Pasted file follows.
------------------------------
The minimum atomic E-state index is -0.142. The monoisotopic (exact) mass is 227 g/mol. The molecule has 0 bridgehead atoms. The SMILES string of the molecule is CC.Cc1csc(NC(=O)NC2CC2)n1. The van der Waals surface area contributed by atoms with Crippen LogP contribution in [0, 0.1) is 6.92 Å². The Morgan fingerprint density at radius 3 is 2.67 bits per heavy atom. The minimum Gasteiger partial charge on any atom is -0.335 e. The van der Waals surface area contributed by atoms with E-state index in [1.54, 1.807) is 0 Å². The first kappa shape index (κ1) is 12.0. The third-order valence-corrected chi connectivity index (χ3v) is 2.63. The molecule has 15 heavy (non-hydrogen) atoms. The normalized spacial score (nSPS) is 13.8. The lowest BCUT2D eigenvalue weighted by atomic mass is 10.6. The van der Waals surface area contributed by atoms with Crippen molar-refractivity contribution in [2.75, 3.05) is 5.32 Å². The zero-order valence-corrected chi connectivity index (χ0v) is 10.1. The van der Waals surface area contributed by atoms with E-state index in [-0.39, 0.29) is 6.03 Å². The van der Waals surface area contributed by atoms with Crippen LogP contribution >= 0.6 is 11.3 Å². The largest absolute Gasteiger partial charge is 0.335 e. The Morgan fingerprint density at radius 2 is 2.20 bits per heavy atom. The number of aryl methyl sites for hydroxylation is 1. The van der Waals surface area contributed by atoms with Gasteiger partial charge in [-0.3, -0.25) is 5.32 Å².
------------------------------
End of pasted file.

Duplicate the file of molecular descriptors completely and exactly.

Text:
The minimum atomic E-state index is -0.142. The monoisotopic (exact) mass is 227 g/mol. The molecule has 0 bridgehead atoms. The SMILES string of the molecule is CC.Cc1csc(NC(=O)NC2CC2)n1. The van der Waals surface area contributed by atoms with Crippen LogP contribution in [0, 0.1) is 6.92 Å². The Morgan fingerprint density at radius 3 is 2.67 bits per heavy atom. The minimum Gasteiger partial charge on any atom is -0.335 e. The van der Waals surface area contributed by atoms with E-state index in [1.54, 1.807) is 0 Å². The first kappa shape index (κ1) is 12.0. The third-order valence-corrected chi connectivity index (χ3v) is 2.63. The molecule has 15 heavy (non-hydrogen) atoms. The normalized spacial score (nSPS) is 13.8. The lowest BCUT2D eigenvalue weighted by atomic mass is 10.6. The van der Waals surface area contributed by atoms with Crippen molar-refractivity contribution in [2.75, 3.05) is 5.32 Å². The zero-order valence-corrected chi connectivity index (χ0v) is 10.1. The van der Waals surface area contributed by atoms with E-state index in [-0.39, 0.29) is 6.03 Å². The van der Waals surface area contributed by atoms with Crippen LogP contribution >= 0.6 is 11.3 Å². The largest absolute Gasteiger partial charge is 0.335 e. The Morgan fingerprint density at radius 2 is 2.20 bits per heavy atom. The number of aryl methyl sites for hydroxylation is 1. The van der Waals surface area contributed by atoms with Gasteiger partial charge in [-0.3, -0.25) is 5.32 Å².